J.Bruce British Aeroplanes 1914-1918 (Putnam)
THE Martinsyde two-seat tractor biplane of 1916 had the appearance of having been designed as a trainer, but bore a family resemblance to the Martinsyde S.1. It was a two-bay biplane powered by an Anzani radial engine of 80 h.p., and was completely conventional in every way. A four-wheel undercarriage was fitted to prevent nosing-over on rough ground.
The machine was assembled in one of the London and Provincial Aviation Co.’s sheds at Hendon. Presumably it had been taken there by A. A. Fletcher when he transferred to the London and Provincial concern from Martinsyde, Ltd. There can be little doubt that the Martinsyde-Anzani two-seater was a link between the Fletcher-designed Martinsydes and the London and Provincial biplanes.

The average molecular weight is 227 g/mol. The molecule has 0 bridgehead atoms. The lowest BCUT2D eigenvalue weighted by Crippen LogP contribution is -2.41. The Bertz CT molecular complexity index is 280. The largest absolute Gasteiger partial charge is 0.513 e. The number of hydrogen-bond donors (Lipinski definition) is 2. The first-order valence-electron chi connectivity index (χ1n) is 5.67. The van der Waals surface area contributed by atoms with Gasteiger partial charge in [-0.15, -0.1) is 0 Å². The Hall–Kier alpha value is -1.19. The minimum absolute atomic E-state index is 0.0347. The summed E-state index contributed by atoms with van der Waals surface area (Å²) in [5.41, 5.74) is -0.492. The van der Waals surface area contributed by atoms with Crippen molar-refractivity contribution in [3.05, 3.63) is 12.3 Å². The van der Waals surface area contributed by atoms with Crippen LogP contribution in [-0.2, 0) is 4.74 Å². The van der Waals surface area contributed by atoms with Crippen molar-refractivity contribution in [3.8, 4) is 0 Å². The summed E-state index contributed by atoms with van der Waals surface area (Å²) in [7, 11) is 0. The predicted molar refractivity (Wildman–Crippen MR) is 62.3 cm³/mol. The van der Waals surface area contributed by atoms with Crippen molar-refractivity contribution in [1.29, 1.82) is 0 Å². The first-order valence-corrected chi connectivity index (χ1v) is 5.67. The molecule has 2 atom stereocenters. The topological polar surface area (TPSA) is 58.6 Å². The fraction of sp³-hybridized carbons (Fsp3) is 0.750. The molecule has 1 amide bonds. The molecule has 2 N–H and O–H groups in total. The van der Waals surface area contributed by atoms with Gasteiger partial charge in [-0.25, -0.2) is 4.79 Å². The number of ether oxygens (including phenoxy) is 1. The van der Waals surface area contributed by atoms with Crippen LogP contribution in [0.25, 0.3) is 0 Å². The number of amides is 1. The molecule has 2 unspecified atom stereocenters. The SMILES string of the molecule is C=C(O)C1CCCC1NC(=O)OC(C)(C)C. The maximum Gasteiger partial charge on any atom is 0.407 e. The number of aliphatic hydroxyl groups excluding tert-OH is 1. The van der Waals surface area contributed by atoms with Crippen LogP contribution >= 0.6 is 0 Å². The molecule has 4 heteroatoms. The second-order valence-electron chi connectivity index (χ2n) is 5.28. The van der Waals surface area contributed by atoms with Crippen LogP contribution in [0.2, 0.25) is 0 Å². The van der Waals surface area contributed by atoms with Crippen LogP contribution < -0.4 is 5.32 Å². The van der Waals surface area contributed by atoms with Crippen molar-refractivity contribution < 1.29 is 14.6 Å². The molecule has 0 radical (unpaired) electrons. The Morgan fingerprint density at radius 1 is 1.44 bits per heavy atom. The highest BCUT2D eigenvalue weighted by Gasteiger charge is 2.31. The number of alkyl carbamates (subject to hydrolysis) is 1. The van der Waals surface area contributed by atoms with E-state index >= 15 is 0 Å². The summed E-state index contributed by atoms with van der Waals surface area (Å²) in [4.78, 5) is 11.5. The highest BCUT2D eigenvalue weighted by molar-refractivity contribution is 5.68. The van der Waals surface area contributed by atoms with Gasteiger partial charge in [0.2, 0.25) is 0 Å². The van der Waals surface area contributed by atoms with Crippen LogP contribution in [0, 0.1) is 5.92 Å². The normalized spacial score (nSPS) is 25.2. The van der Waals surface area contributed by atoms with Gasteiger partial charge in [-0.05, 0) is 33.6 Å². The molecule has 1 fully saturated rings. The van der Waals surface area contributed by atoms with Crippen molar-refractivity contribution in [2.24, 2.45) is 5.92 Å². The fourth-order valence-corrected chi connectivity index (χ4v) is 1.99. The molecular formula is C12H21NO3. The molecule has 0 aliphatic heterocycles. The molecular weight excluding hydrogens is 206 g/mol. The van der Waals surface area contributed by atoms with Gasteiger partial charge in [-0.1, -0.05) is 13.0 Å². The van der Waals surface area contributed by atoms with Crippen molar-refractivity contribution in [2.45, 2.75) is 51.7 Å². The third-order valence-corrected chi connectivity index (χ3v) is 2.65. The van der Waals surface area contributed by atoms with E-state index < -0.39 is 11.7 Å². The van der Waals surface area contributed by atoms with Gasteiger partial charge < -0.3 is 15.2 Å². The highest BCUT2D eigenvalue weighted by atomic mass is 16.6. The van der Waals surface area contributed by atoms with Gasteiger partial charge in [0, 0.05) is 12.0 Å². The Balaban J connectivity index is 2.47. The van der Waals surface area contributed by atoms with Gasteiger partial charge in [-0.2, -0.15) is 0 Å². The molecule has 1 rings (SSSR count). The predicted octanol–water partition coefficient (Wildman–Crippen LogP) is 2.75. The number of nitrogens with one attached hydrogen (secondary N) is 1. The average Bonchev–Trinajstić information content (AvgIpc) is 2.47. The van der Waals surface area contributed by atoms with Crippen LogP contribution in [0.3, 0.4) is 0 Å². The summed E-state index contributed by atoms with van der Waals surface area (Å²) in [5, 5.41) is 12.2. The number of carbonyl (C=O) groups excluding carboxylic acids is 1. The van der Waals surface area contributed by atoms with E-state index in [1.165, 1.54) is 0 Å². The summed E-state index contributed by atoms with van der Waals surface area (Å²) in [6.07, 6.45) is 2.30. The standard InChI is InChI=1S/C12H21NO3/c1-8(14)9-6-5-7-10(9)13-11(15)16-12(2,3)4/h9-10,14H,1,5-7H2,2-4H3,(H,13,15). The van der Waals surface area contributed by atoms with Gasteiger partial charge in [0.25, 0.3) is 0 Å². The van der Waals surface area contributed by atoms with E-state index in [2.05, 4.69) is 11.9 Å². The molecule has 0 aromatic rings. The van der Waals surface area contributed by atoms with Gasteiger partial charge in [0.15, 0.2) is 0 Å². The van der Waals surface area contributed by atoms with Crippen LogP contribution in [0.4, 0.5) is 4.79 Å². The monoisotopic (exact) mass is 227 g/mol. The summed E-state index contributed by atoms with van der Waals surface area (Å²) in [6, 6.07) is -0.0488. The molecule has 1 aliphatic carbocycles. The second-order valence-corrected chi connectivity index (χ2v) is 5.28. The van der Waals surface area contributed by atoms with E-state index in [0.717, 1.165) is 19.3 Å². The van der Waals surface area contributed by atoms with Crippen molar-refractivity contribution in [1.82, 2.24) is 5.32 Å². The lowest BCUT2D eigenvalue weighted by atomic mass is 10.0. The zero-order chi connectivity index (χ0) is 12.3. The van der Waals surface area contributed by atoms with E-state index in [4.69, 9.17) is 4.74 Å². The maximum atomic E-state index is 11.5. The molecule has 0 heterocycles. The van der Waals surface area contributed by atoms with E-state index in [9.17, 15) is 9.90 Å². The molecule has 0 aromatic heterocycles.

The machine was tested by Herbert Sykes, one of the London and Provincial flying school instructors. The first flights were made on a rather bumpy evening, and Sykes made only two trial circuits. He later made exhibition flights at various places when he had become accustomed to the aircraft.
Later in 1916, the Martinsyde was bought by C. H. Stevens, who learned to fly on it under the instruction of Herbert Sykes.